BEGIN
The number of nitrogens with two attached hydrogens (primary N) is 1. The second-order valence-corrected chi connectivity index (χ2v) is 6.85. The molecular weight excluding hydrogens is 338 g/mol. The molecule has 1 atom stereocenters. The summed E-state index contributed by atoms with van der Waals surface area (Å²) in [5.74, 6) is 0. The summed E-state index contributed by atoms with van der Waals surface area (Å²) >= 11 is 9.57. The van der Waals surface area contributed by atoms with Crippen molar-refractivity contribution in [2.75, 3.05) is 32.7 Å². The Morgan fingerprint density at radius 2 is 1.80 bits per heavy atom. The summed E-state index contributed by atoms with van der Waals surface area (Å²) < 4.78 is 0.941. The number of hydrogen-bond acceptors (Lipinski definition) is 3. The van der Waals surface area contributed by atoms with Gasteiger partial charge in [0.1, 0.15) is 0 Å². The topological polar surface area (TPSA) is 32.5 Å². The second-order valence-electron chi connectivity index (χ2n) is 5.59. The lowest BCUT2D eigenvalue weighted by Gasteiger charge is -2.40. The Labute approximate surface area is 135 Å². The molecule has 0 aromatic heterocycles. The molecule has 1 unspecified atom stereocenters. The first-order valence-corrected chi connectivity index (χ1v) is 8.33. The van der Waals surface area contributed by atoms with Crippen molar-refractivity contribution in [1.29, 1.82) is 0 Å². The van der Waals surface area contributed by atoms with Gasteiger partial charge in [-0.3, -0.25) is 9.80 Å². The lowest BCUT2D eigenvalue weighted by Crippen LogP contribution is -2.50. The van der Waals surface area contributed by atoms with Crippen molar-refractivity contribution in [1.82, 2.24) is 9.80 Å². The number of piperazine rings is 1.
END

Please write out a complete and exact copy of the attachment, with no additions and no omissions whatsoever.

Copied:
The number of nitrogens with two attached hydrogens (primary N) is 1. The second-order valence-corrected chi connectivity index (χ2v) is 6.85. The molecular weight excluding hydrogens is 338 g/mol. The molecule has 1 atom stereocenters. The summed E-state index contributed by atoms with van der Waals surface area (Å²) in [5.74, 6) is 0. The summed E-state index contributed by atoms with van der Waals surface area (Å²) >= 11 is 9.57. The van der Waals surface area contributed by atoms with Crippen molar-refractivity contribution in [2.75, 3.05) is 32.7 Å². The Morgan fingerprint density at radius 2 is 1.80 bits per heavy atom. The summed E-state index contributed by atoms with van der Waals surface area (Å²) < 4.78 is 0.941. The number of hydrogen-bond acceptors (Lipinski definition) is 3. The van der Waals surface area contributed by atoms with Gasteiger partial charge in [0.1, 0.15) is 0 Å². The topological polar surface area (TPSA) is 32.5 Å². The second-order valence-electron chi connectivity index (χ2n) is 5.59. The lowest BCUT2D eigenvalue weighted by Gasteiger charge is -2.40. The Labute approximate surface area is 135 Å². The molecule has 0 aromatic heterocycles. The molecule has 1 unspecified atom stereocenters. The first-order valence-corrected chi connectivity index (χ1v) is 8.33. The van der Waals surface area contributed by atoms with Crippen molar-refractivity contribution in [1.29, 1.82) is 0 Å². The van der Waals surface area contributed by atoms with Gasteiger partial charge in [-0.3, -0.25) is 9.80 Å². The lowest BCUT2D eigenvalue weighted by Crippen LogP contribution is -2.50. The van der Waals surface area contributed by atoms with Crippen molar-refractivity contribution in [1.82, 2.24) is 9.80 Å². The number of piperazine rings is 1.